This blog covers all aspects of the rich history of rowing, as a sport, culture phenomena, a life style, and a necessary element to keep your wit and stay sane.
Photograph: Werner Schmidt
Tuesday, September 11, 2012
The First Henley Regatta Programme
Earlier this summer, Tom Weil, famous rowing historian and collector, rowing writer and aquatic connoisseur par excellence, donated a real gem to the River and Rowing Museum in Henley-on-Thames: a copy of the first Henley Regatta programme from 14 June 1839 (when the regatta was not yet 'Royal'). Weil had bought the one-page programme from the estate of Hart Perry, together with a copy of the 1840 programme, in March when there was a fund-raising event at the Rowing Hall of Fame in Mystic, Connecticut. I was present when he bought it, and one could really feel that an important rowing history act was taking place.
A British lady, Philippa Ratcliffe, has elegantly written about this important donation to the River and Rowing Museum, you can read her piece here.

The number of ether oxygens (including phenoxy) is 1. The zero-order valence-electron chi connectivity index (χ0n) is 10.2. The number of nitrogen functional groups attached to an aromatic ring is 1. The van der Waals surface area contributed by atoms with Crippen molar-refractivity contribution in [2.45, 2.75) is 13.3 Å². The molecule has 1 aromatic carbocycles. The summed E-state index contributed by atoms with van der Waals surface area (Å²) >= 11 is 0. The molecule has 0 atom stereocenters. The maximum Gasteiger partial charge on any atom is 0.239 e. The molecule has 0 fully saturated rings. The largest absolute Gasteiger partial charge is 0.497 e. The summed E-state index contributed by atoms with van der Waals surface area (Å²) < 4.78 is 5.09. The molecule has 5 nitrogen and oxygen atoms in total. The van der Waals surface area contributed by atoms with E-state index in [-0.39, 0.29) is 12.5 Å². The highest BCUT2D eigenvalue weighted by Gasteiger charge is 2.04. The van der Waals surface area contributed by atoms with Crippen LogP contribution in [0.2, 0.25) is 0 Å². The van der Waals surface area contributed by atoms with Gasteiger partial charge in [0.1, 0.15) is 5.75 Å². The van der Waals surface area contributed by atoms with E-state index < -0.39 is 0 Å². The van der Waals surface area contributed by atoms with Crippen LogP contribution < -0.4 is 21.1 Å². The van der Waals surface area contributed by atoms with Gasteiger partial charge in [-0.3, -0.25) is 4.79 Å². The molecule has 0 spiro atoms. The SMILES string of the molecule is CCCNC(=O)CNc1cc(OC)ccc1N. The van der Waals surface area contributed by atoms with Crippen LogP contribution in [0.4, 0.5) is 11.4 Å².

‘Hear the Boat Sing’ (HTBS) was founded in 2009 by Göran R Buckhorn, a Swede living in Connecticut, a magazine editor, culture scribe and a rowing historian. In 1990, Göran co-founded the Swedish rowing magazine, “Svensk Rodd”, for which he is now a contributing editor. He has written numerous articles on rowing, and is one of the Directors of Friends of Rowing History and a member of BARJ, the British Association of Rowing Journalists. Regular contributors to HTBS are: rowing historians Tim Koch and Greg Denieffe, both in England; Hélène Rémond, France; and Philip Kuepper, Connecticut. Besides writing articles on The Boat Race, the Henley Royal Regatta, the Wingfield Sculls, and the Doggett’s Coat and Badge Race, Tim has made some rowing documentaries. He is also a Director of the Friends of Rowing History and a member of BARJ. Greg is an Irishman who specializes on Irish rowing. Some of his finest pieces are on HTBS. Hélène, who wrote her thesis on British rowing, has covered The Boat Race and the Henley Regatta for French papers and HTBS, also shooting beautiful photos for this blog. Philip’s poems on rowing have topics about everything between the daily life and the divine.